Finally, we have Bluetooth Smart mesh.

    CSRmesh enables Bluetooth® low energy devices not only to receive and act upon messages, but also to repeat those messages to surrounding devices thus extending the range of Bluetooth Smart and turning it into a mesh network for the Internet of Things.



    While the CW event was not able to discuss all possible technologies (and believe me there are loads of them), there are other popular contenders. Cellular IoT (CIoT) is one if them. I have blogged about the LTE Cat-0 here and 5G here.

    A new IEEE Wi-Fi standard 802.11ah using the 900MHz band has been in works and will solve the need of connectivity for a large number of things over long distances. A typical 802.11ah access point could associate more than 8,000 devices within a range of 1 km, making it ideal for areas with a high concentration of things. The Wi-Fi Alliance is committed to getting this standard ratified soon. With this, Wi-Fi has the potential to become a ubiquitous standard for IoT. See also this article by Frank Rayal on this topic.

    Finally, there is SIGFOX. According to their website:

    SIGFOX uses a UNB (Ultra Narrow Band) based radio technology to connect devices to its global network. The use of UNB is key to providing a scalable, high-capacity network, with very low energy consumption, while maintaining a simple and easy to rollout star-based cell infrastructure.

    The network operates in the globally available ISM bands (license-free frequency bands) and co-exists in these frequencies with other radio technologies, but without any risk of collisions or capacity problems. SIGFOX currently uses the most popular European ISM band on 868MHz (as defined by ETSI and CEPT) as well as the 902MHz in the USA (as defined by the FCC), depending on specific regional regulations.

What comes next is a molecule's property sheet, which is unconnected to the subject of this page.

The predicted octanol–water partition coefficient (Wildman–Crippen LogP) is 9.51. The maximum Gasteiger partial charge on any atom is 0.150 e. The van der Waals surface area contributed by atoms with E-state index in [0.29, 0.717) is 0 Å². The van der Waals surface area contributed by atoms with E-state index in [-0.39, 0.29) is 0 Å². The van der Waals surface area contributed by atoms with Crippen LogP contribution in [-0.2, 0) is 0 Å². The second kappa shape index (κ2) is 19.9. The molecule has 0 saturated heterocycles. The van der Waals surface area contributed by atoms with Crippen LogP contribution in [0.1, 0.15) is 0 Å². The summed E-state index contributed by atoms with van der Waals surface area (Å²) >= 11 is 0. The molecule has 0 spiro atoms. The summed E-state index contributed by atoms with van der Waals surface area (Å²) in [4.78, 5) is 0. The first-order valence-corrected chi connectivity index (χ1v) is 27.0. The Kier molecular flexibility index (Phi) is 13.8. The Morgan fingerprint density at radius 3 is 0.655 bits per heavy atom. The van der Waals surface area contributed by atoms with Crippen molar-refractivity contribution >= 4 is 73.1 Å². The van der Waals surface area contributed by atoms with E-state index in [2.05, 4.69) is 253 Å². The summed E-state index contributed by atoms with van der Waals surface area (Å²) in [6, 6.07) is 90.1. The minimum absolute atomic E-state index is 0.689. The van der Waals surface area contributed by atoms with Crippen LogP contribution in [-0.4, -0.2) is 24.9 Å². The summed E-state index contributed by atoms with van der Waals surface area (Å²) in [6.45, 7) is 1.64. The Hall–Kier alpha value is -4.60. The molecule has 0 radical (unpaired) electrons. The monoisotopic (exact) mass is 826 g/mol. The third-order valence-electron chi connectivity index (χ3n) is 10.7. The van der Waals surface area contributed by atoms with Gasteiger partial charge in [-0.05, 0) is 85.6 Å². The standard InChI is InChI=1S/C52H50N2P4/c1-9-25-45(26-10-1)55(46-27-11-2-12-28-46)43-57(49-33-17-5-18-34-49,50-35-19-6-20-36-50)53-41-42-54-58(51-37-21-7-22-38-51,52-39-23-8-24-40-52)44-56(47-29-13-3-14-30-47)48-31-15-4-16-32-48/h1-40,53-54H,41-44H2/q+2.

Communication on SIGFOX is secured in many ways, including anti-replay, message scrambling, sequencing, etc. The most important aspect of transmission security is however that only the device vendors understand the actual data exchanged between the device and the IT systems. SIGFOX only acts as a transport channel, pushing the data towards the customer's IT system.

    An important advantage provided by the use of the narrow band technology is the flexibility it offers in terms of antenna design. On the network infrastructure end it allows the use of small and simple antennas, but more importantly, it allows devices to use inexpensive and easily customizable antennas.


    Sigfox is also working on project Mustang, a three-year effort to build a hybrid satellite/terrestrial IoT (internet of things) network. According to Rethink Research:

    The all-French group also contains aerospace firm Airbus, research institute CEA-Leti and engineering business Sysmeca. The idea is to use Sigfox as the terrestrial data link, with satellite backhaul and connections to planes and boats provided by a low-earth orbit (LEO) satellite constellation.
    ...
    The satellite link could be added to either the end devices or the base station, so that if a device was unable to connect to the terrestrial Sigfox network, it could fall back to the satellite.

    While the power requirements for this would be prohibitive for ultra-low power, battery-operated devices, for those with a wired power supply and critical availability requirements (such as smart meters, alarms, oil tankers and rigs) the redundancy would be an asset. These devices may transmit small amounts of data but when they do need to communicate, the signal must be assured.

    The Sigfox base station could be fitted with a satellite uplink as a primary uplink as well as a redundancy measure in some scenarios where terrestrial network reach cannot be achieved. With a three-year lifecycle, Mustang’s participants are looking to create a seamless global network, and note that the planned dual-mode terrestrial/satellite terminal will enable switching between the two channels in response to resource availability.